refer to Form 1041, U.S. Fiduciary Income
Tax Return, and its instructions.

When To File
Period Covered.—Form 1040NR covers
calendar year 1992 and fiscal years that
began in 1992.
Individuals.—If you were an employee and
received wages subject to withholding, file
Form 1040NR by the 15th day of the 4th
month after your tax year ends. A return
for the 1992 calendar year is due by April
15, 1993.
If you did not receive wages as an
employee subject to U.S. income tax
withholding, file Form 1040NR by the 15th
day of the 6th month after your tax year
ends. A return for the 1992 calendar year
is due by June 15, 1993.
Estates and Trusts.—If you file for a
nonresident alien estate or trust that has
an office in the United States, file the
return by the 15th day of the 4th month
after the tax year ends. If you file for a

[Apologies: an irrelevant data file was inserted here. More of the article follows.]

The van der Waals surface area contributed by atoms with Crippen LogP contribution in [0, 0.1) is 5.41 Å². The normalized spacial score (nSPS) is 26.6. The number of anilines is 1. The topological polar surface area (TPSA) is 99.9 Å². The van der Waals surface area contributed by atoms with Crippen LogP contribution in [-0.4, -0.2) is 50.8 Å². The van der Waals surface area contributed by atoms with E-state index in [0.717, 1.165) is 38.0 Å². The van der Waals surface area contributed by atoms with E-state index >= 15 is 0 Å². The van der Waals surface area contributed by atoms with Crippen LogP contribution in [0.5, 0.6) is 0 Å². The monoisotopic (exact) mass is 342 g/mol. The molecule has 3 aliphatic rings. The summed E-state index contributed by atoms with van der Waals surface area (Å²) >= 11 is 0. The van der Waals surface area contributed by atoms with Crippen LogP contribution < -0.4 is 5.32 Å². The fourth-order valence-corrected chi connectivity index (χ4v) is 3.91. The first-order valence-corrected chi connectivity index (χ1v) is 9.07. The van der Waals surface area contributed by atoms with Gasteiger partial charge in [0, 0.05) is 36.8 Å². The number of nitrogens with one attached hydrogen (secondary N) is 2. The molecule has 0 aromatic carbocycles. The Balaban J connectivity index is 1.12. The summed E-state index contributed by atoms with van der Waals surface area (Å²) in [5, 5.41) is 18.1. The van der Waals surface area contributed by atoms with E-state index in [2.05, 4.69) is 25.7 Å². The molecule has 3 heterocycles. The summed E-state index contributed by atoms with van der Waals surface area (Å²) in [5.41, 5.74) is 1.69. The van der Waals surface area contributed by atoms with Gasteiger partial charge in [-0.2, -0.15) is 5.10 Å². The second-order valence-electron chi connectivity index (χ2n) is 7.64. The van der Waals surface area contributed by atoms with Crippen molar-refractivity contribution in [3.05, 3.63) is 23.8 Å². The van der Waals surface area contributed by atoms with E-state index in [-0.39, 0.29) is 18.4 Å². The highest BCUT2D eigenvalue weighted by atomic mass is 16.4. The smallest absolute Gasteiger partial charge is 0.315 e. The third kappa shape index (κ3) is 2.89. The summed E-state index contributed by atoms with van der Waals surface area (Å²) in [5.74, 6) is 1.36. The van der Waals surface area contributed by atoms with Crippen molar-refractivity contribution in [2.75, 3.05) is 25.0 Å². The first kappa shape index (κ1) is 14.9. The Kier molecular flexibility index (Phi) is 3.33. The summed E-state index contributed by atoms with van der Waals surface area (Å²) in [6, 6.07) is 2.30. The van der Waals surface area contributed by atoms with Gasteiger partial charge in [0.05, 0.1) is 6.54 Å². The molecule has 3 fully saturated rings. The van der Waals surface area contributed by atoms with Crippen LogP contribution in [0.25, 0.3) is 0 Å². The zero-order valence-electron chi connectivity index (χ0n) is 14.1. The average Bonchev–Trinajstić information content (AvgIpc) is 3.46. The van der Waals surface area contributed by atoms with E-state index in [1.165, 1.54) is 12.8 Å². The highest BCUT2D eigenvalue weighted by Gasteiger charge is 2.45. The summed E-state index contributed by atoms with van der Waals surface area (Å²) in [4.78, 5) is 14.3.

nonresident alien estate or trust that does
not have an office in the United States, file
the return by the 15th day of the 6th
month after the tax year ends.
Note: If the regular due date for filing falls
on a Saturday, Sunday, or legal holiday, file
by the next regular workday.
If you know that you cannot file your
return by the due date, you should file
Form 4868, Application for Automatic
Extension of Time To File U.S. Individual
Income Tax Return. You must file Form
4868 by the regular due date of the return.
Note: Form 4868 does not extend the time
to pay your income tax. The tax is due by
the regular due date of the return.

If you elect in 1992 to be taxed as a
U.S. resident, you and your spouse must
file a joint return on Form 1040 or 1040A
for 1992. Your worldwide income for the